Production line employees are an excellent example of a workforce that is incapable of working off-site. Other working roles are incompatible with this workforce model, such as delivery drivers. Identify and categorize your teams and employees who can work from home and those who can't. Another thing to consider is security and compliance when developing this model as well. If your employees are dealing with or accessing sensitive information, it may not be ideal for them to work off-site without a massive investment in security.
Once you have managed to identify these employees who can fit into a hybrid model, you can come up with a plan that works for your organization.
Another essential part of creating your hybrid workforce is technology. The reason why remote working was possible in the first place was due to the technology currently available, making it possible to continue working from home. Take the time to consider how much technology will be used in your hybrid work model. Of course, that will all depend on your business. What sort of hardware and software do you need to use? Which VPN service will you use for online privacy and security? And how will you ensure data security for the employees working at home?
Most of the tech you require is already easily accessible online, with a significant percentage of it behind software-based. The most critical software you need is a video conference platform to ensure everyone remains in communication with each other. With office-based meetings reduced significantly, these video conferencing platforms are required to conduct them on a virtual level. That also extends to those one-on-one calls that have become crucial throughout the pandemic. The software you decide to use should have the ability to share or transfer files and other media securely. The communication software needs to provide a form of communication between employees and customers, partners, suppliers, and so forth.
There is a possibility that you may need to invest in some hardware for any employee working off-site. There is a good chance that they may not wish to use their personal computer or laptops for anything work-related. Plus, it may be ideal for your organization to have them work on standalone devices that can travel with them from home to the office space and any other location they travel to.
The company's IT department will hold a vital role when it comes to setting up a hybrid workforce model. They will need to be allowed some level of access to remote devices to manage installations and have some oversight in case an issue arises. Any software that is used needs to become a common thing among everyone in your workforce.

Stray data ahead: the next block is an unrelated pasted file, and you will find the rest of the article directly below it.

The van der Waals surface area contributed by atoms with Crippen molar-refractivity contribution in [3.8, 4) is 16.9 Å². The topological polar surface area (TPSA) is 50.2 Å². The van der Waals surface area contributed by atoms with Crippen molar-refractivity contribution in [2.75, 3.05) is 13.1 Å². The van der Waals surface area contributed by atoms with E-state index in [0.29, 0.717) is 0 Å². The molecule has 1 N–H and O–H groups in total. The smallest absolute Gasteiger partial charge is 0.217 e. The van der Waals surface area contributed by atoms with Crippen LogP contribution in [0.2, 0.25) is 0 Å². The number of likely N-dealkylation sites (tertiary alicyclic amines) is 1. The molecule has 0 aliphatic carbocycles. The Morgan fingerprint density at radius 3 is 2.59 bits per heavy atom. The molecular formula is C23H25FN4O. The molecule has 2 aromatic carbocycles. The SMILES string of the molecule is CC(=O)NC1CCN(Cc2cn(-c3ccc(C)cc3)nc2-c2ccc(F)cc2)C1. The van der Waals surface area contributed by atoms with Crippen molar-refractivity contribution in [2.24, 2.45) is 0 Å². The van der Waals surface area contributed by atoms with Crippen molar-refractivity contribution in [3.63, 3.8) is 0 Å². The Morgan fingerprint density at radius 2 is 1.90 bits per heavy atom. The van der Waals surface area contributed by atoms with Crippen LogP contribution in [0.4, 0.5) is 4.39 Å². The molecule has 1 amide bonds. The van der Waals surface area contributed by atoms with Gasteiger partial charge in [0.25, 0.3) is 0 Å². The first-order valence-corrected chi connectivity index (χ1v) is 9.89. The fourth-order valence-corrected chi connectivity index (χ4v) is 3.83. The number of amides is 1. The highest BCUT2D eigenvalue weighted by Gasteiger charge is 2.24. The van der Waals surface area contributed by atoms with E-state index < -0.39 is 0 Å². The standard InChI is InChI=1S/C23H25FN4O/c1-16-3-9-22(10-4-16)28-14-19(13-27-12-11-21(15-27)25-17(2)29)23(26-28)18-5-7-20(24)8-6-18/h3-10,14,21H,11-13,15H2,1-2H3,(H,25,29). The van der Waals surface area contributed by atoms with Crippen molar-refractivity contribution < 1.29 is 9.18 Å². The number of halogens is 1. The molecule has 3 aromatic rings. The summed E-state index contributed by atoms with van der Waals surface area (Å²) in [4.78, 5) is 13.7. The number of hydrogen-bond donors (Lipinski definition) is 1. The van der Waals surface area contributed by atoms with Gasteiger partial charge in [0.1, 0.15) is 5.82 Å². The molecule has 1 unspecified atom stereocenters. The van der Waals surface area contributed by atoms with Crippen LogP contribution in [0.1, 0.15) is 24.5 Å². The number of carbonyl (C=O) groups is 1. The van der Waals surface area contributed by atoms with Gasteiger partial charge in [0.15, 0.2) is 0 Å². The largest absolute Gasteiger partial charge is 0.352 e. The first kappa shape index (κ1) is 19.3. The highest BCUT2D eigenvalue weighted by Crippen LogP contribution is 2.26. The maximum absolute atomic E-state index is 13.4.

Productivity and work
It is essential to remember that working from home is not the same as working from an office space. Remote work may have less structure, which could potentially impact their productivity levels. If you are managing a remote team, make sure that there is a decent amount of task allocation. That should include specific tasks, collaboration tasks, or the volume of work. Setting deadlines can play a significant role in maintaining your remote employee's productivity levels.
When it comes to task allocation, you need to ensure that new work and tasks are being distributed evenly among the team. If the manager is working on-site, it may be easier to allocate a new task to an employee that is also working on-site. It could be much easier to discuss the assignment by walking over to their workspace instead of video calling one of the remote employees. However, this can impact the overall productivity of the workflow, so make sure this does not occur.
One of the things that make remote working attractive to employees is that it provides them with flexibility. They can fulfill their job requirements and work within a certain amount of time. However, it’s crucial to keep a coherent structure that the employees can adhere to in some capacity. There may be times when you need them available online during a specific time of the day, such as when a video conferencing meeting is scheduled.
During these meetings, try to include some team-building activities that ensure relationships are being fostered among the team members. If physical meetups are impossible, do whatever you can to substitute a virtual version of the team-building activities to raise morale.
The hybrid work model is going to become the future for many organizations. Too many employees are willing to give up on their job if the organization is unwilling to allow them to work from home. If anything, most employees consider it a must to join a company that is attempting to recruit them. The hybrid model is going to play a heavy role in the coming future for many organizations. This guide should give you a clear idea of what to do when setting up your hybrid work model.